Treating language as a naturally arising, and facilitating, but incomplete manifestation of thought seems to me quite important for clear thinking about memetic evolution, notably for clear thinking about memetic evolution across my conjectured phase boundaries of culture, from verbal to oral and from oral to literate.  The incompletion tells us we should not try to understand memes, nor culture, nor even language evolution, as a purely linguistic phenomenon.  It does raise interesting questions about how culture and thought — the stuff of memes — are communicated from person to person (memetically, from host to host).  Does the Pirahã language instill the Pirahã culture?  Experience suggests that communicating with people in their physical presence is qualitatively more effective than doing so by progressively lower-bandwidth means, with text-only communications — which are extremely widespread now thanks to the internet — way down near the bottom.  Emoticons developed quite early in the on-line revolution.  Does the internet act as a sort of cultural filter, favoring transmission of some kinds of culture while curtailing others?  I don't mean to answer these questions atm; but I do suggest that exploring them, including realizing they should be asked, is facilitated by understanding the thought–language relationship.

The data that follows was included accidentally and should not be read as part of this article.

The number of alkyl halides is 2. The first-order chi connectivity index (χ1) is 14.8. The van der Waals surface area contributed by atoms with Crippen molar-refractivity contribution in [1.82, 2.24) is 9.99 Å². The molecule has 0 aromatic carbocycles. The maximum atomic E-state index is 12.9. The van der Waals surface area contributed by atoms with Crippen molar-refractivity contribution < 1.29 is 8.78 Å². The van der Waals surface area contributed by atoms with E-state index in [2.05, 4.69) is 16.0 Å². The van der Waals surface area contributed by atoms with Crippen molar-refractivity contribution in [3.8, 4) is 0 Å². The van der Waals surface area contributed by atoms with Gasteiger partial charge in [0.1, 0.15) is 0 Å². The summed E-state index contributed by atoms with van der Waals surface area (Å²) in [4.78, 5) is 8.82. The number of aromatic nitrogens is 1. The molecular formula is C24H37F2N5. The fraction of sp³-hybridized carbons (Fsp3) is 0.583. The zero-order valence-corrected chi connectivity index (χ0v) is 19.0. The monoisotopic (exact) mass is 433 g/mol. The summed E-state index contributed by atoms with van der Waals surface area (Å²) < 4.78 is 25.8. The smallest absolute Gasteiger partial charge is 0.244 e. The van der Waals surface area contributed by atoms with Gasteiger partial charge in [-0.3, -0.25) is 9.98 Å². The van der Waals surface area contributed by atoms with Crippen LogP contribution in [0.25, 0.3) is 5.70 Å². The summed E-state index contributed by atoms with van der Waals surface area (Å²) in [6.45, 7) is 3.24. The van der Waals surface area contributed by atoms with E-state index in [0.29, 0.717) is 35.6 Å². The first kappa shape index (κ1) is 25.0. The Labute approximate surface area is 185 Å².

Somewhere along the evolutionary curve, co-evolving thought and language become an effective platform for the evolution of memetic lifeforms.  From there onward, we're pushed to reconsider how we think about the evolutionary process.  I agree with Dawkins that group selection is a mistake in thinking — that groups of organisms, and individual organisms, are essentially phenotypes of genes, and our understanding of their evolution should be grounded in survival of the fittest genes.  The relationship between genes and memes, though, is something else again.  At best, our genes and our memes enjoy a symbiotic relationship.  Increasingly with risings levels of memetic evolution, our genes might be usefully understood as vehicles for our memes, much as Dawkins recommended understanding organisms as vehicles for our genes.  This is in keeping with a general trend I've noticed, that thinking about memetic evolution forces us to admit that concepts in evolution have fuzzy boundaries.  From the more familiar examples in genetic evolution we may habitually expect hard distinctions between replicator and phenotype, between organism and population; we want to assume an organism has a unique, constant genome throughout its life; we even want, though even without memetics we've been unable to entirely maintain, that organisms are neatly sorted into discrete species.  All these simplifying assumptions are a bit blurry around the edges even in genetic biology, and memetics forces us to pay attention to the blur.